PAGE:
One way to give your story depth is to include a subplot, which is a secondary plot line. This sometimes is referred to as the B story, a term from screenwriting.
A subplot typically centers on the supporting characters to the protagonist and antagonist. For example, if you wrote a science fiction story about a fleet officer rallying remnants of a defeated star service to rebel against a conquering alien force, a subplot might involve an intelligence officer’s effort to uproot a turncoat who is spying for the aliens. While the main story centers on the fleet officer, the subplot involves his subordinate intelligence officer.
The subplot usually connects to the main plot in some way. In the previous subplot example, the intelligence officer’s effort is important to developing the action; if the spy isn’t discovered, then the rebellion likely will fail. Sometimes the subplot is used to develop characters, though. For instance, the fleet officer, because of the devastation caused to the service’s ranks, asks a young ensign with limited experience but who shows promise to serve as a ship commander; a subplot could involve the ensign learning how to become a leader. Often the subplot is linked thematically to the story. The fleet officer’s chief engineer might be trying to gather together and rally enough other competent engineers to serve aboard the ship, though many are doubtful of a rebellion’s eventual success; the chief engineer’s efforts parallel the fleet officer’s as both approach their similar problem from different angles, which can be compared and contrast as the theme of leadership is explored.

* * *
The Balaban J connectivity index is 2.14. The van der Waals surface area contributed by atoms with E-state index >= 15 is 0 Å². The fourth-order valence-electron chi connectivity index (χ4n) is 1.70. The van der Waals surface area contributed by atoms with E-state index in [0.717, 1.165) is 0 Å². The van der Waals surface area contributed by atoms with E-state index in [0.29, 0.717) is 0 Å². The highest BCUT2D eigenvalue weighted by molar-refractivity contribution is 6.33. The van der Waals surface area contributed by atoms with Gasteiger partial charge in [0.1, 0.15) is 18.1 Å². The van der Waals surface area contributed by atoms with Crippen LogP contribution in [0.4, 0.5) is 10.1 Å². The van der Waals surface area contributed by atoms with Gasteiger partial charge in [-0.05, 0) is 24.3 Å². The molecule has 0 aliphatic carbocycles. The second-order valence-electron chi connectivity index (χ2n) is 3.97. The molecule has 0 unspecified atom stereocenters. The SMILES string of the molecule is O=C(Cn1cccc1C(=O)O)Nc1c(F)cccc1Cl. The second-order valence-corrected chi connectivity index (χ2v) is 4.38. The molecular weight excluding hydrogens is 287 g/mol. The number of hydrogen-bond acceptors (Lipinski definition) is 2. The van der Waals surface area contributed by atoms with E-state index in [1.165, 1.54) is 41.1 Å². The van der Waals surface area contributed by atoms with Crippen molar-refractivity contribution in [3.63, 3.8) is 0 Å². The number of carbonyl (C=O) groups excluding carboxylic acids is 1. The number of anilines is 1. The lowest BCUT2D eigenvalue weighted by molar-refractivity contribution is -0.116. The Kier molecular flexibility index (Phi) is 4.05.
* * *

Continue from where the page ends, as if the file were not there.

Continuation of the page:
Subplots always take up a smaller portion of the overall story and are weaved into the main plotline, usually as a break between major scenes involving the hero and villain. While a subplot could stand as its own story, it’s more powerful when used within the framework of the larger story.
A subplot also provides relief from the main plot. It marks a change in scene, often offering a new location or fills the time when the main character is performing some mundane action like traveling between two points. If the supporting character is humorous, this comic relief can provide a break from the story’s ever-rising tension before it exhausts the reader.
My name is Rob Bignell. I’m an affordable, professional editor who runs Inventing Reality Editing Service, which meets the manuscript needs of writers both new and published. I also offer a variety of self-publishing services. During the past decade, I’ve helped more than 300 novelists and nonfiction authors obtain their publishing dreams at reasonable prices. I’m also the author of the 7 Minutes a Day… writing guidebooks, four nonfiction hiking guidebook series, and the literary novel Windmill. Several of my short stories in the literary and science fiction genres also have been published.